Tamagotchi the Movie
Tamagotchi the Movie, published in 2007 was produced by Susan Deming, directed by Dan Kuenster and written by Kuenster, Deming and David Lewman and inspired by the much loved digital pet in an egg shaped key-ring, the Tamagotchi. The adorable little pet was first released to the world in 1996 and people of all ages, from children to parents and everyone in between seemed to own one. This addictive, pixelated pet enabled the owner to nurture, play and even clean up after their digital pet, with the upside of less bad smells and the only exercise the user would get would be with their thumbs.
Owing to the gadget’s success, in 2007 Tamagotchi the Movie was released in Japan and was every bit as adorable as the virtual pet was itself. The storyline begins with a young girl, Tanpopo who is confused and indecisive about becoming a big sister for the first time. She sports her very own Tamagotchi key-ring and is seen playing with it before she gets a phone call from her mother asking her to take a bag to her. Unbeknown to Tanpopo and the rest of the population of Earth, thousands of miles away, across the sea stars, another planet exists known as Tamagotchi World. Housing hundreds of little Tamagotchi’s who are all living their own little lives and it’s at this point the remaining characters are introduced. The key character, Mametchi who is a sprightly, young Tamagotchi keen to become an inventor like his father, but who also shares Tampopo’s confusing emotions of becoming an older sibling.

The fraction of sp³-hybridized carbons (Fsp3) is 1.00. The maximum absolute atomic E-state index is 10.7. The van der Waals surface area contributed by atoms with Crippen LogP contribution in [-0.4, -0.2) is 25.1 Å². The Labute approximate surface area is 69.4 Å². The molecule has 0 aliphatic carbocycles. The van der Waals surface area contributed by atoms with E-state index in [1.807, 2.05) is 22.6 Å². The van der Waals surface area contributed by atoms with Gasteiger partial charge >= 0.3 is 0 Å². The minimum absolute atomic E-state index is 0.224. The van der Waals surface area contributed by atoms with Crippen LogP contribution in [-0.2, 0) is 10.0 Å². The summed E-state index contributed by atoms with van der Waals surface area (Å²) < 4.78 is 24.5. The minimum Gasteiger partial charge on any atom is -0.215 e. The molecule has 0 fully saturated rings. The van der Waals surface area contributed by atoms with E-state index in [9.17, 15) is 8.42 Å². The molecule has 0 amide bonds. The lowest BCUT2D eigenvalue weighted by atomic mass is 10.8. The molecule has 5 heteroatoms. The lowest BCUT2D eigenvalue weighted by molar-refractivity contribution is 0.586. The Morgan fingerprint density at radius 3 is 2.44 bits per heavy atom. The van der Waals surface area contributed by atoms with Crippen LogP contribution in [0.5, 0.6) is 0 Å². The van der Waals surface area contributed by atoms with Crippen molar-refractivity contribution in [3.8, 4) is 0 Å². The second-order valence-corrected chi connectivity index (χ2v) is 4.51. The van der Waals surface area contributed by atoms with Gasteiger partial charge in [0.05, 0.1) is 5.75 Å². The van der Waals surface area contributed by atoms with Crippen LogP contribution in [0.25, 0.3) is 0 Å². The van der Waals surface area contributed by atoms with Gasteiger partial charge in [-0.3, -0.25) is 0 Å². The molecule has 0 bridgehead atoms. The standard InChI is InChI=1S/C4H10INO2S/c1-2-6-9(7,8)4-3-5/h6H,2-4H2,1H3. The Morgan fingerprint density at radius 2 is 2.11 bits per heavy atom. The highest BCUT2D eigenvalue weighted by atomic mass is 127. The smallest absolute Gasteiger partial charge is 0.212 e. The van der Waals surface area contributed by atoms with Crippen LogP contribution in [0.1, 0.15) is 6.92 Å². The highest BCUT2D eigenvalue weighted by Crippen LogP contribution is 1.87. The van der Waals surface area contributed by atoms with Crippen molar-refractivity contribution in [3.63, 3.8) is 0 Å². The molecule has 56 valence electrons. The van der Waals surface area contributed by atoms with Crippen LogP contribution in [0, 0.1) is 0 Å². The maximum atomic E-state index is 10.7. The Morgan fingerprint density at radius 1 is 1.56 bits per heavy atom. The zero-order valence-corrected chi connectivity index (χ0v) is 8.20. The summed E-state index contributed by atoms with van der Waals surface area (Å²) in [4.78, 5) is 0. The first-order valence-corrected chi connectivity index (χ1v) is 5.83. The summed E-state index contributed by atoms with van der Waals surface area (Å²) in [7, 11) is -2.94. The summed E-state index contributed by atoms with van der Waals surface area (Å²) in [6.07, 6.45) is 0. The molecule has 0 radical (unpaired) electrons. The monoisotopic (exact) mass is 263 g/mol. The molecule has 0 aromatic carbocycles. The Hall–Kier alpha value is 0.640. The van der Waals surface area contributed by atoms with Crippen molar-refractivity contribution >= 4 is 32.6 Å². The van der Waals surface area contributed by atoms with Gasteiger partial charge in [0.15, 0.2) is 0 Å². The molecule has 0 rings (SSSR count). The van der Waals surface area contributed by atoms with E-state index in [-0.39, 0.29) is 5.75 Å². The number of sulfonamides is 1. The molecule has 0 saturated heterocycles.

In what appears to be a freak accident, Mametchi transports Tanpopo from Earth to Tamagotchi World whilst conducting a new experiment. Unrealistically, Tanpopo rather than being distraught at being caught up in a whole new world, is more than happy to find herself on a strange planet; where every item, bush and building has a face and even Black Holes, one of the universe’s most feared entities, is made to look adorable. This becomes even clearer when she finds she can spend each day playing with the digital creatures she has come to love back on Earth and not suffer any implications as she will be able to travel back in time. So the work and adventures begin to try and help her return home and for her and Mametchi to realise that being an older sibling is nothing to be scared of.
The characters are all well thought out and with enough emotion and problems for young children to relate to. Tanpopo is faced with the realisation that a lot of children her age are forced to come to terms with, not just sharing their parents attention but also that they now have to be the grown-up one with someone who will be looking up to them. This beautiful message is conveyed brilliantly and reassures a lot of viewers with some very conflicting emotions, which by extension will make a viewer enjoy the movie that bit more. Pretty deep for a film inspired by a digital pet, right? Not to worry, the rest of it is complete fun and nonsense! The characters are adorable, colourful and funny.
Something the viewer may find surprising is the fantastic quality in the animation! It’s smooth, clean and crisp, with multiple characters moving at the same time. Not what one would expect from Tamagotachi the Movie. There are plenty of big named animes out there that aren’t as privileged to have this same standard of animation. A little over the top for what is a pretty standard storyline? Not at all. If such an incident was to occur such as being transported to a world run by cute little pets, living in cute little homes where even the sun lives its life exploring different hot springs, then this is what you’d want to see! Everything in this movie is overflowing with colour, sparkles and glowing rays of light. Tamagotchi the Movie looks so good it actually looks edible!
The voice actors are perfectly synchronised with the Movie. Not that this would be difficult to achieve, anyone willing to accept a few gulps of helium could do the job.
Tamagotchi the Movie is perfect for all ages, from the glint in the dad’s eye and upwards. The storyline is simple, filled with heart-warming messages, which are woven into a colourful, smoothly animated film that everyone should see at least once in their life.